What Is Listerine?
Before we get in to all the detail, here are the basics. Listerine is a mouthwash brand owned by Johnson & Johnson, the FMCG giant. It claims to be the world’s number one mouthwash, with more than 1 billion people in more than 85 countries using it to clean their mouths and get rid of plaque.
2014 FIFA World Cup Sponsorship
So from the above information we can assume the following: the brand is respected, it’s widely used across the globe, and a lot of people think it can improve their oral hygiene. However, research by Johnson & Johnson found that “care was becoming rare” and that the Listerine brand could be used as a vehicle to show consumers how caring for their teeth was a habit they shouldn’t give up lightly. The 2014 FIFA World Cup was pinpointed as a global event that both the Johnson & Johnson and Listerine brand could latch on to in order to broadcast their messages to the largest audience possible.
What Does It Involve?
Here’s where things start to miss the mark. The Listerine World Cup campaign is called “Power To Your Mouth” and is the largest global social activation that a Johnson & Johnson brand has undertaken. The problem with this campaign isn’t its size or scope, but its message and content. The #PowerToYourMouth hashtag, @ListerineGlobal Twitter handle and Listerine Global Facebook page is broadcasting messages in English, Spanish, Arabic, Italian Portuguese with content generated by “two newsrooms of sports experts and illustrators”. All the content is lazy, uninspiring and does nothing to promote the brand beyond bombarding readers with messaging, accompanied by illustrations of fans with their mouths open. Take this piece of communication as an example.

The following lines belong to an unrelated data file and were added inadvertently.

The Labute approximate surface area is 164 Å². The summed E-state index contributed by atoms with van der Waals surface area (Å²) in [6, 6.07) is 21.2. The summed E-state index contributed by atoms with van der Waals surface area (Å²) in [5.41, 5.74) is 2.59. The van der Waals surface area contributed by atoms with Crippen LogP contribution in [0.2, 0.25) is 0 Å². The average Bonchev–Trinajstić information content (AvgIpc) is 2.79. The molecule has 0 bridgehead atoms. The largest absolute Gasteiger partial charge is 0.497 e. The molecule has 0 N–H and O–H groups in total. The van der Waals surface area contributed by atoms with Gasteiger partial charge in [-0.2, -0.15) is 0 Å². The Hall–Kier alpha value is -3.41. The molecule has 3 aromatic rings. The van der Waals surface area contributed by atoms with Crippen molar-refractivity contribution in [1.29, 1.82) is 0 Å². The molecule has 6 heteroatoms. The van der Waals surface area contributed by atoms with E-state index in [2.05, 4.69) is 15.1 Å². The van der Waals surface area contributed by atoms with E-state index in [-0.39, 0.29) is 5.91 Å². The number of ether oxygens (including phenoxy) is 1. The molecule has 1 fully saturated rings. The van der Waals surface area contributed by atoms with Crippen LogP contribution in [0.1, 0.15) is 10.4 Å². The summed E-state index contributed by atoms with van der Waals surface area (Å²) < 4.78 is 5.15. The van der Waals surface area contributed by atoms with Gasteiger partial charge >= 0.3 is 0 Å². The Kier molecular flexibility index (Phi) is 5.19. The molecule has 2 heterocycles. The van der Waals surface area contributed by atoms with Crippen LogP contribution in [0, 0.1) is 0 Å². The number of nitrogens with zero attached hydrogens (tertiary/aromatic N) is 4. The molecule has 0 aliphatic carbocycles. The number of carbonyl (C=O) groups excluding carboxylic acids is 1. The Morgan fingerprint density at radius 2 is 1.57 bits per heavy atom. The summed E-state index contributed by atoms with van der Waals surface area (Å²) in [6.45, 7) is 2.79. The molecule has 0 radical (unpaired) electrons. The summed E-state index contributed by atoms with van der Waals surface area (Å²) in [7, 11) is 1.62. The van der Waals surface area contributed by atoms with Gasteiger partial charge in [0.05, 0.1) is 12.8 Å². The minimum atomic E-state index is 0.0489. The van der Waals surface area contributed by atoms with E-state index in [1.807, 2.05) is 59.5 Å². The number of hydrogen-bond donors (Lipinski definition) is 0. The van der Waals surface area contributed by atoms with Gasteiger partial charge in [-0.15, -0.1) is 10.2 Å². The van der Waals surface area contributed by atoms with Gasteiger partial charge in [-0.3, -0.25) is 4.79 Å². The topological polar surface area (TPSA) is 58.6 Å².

Listerine’s 30 second 2014 FIFA World Cup Creative.
The campaign screams of a brand that doesn’t know how to create a truly engaging and relevant digital campaign, so instead chose to post and tweet in real-time simply because that’s what everybody else is doing. The result is Listerine being lost in the crowd throughout the World Cup so far. An accompanying TV spot running in 40 countries is the only vaguely redeeming aspect of the campaign, choosing to focus on “what goes in a fan’s mouth” during the course of a day when they’re supporting their team. It’s an association at a stretch for a brand that seems to be clutching at straws. A special edition World Cup mouth rinsing cap being sold with promotional bottles is just plain silly.
I suppose that sponsoring such a large global event was the next logical step for Listerine, but you can’t help but feel that how this campaign has been executed will leave a bad taste in some consumer’s mouths. The campaign was created by digital agency MRY and JWT UK.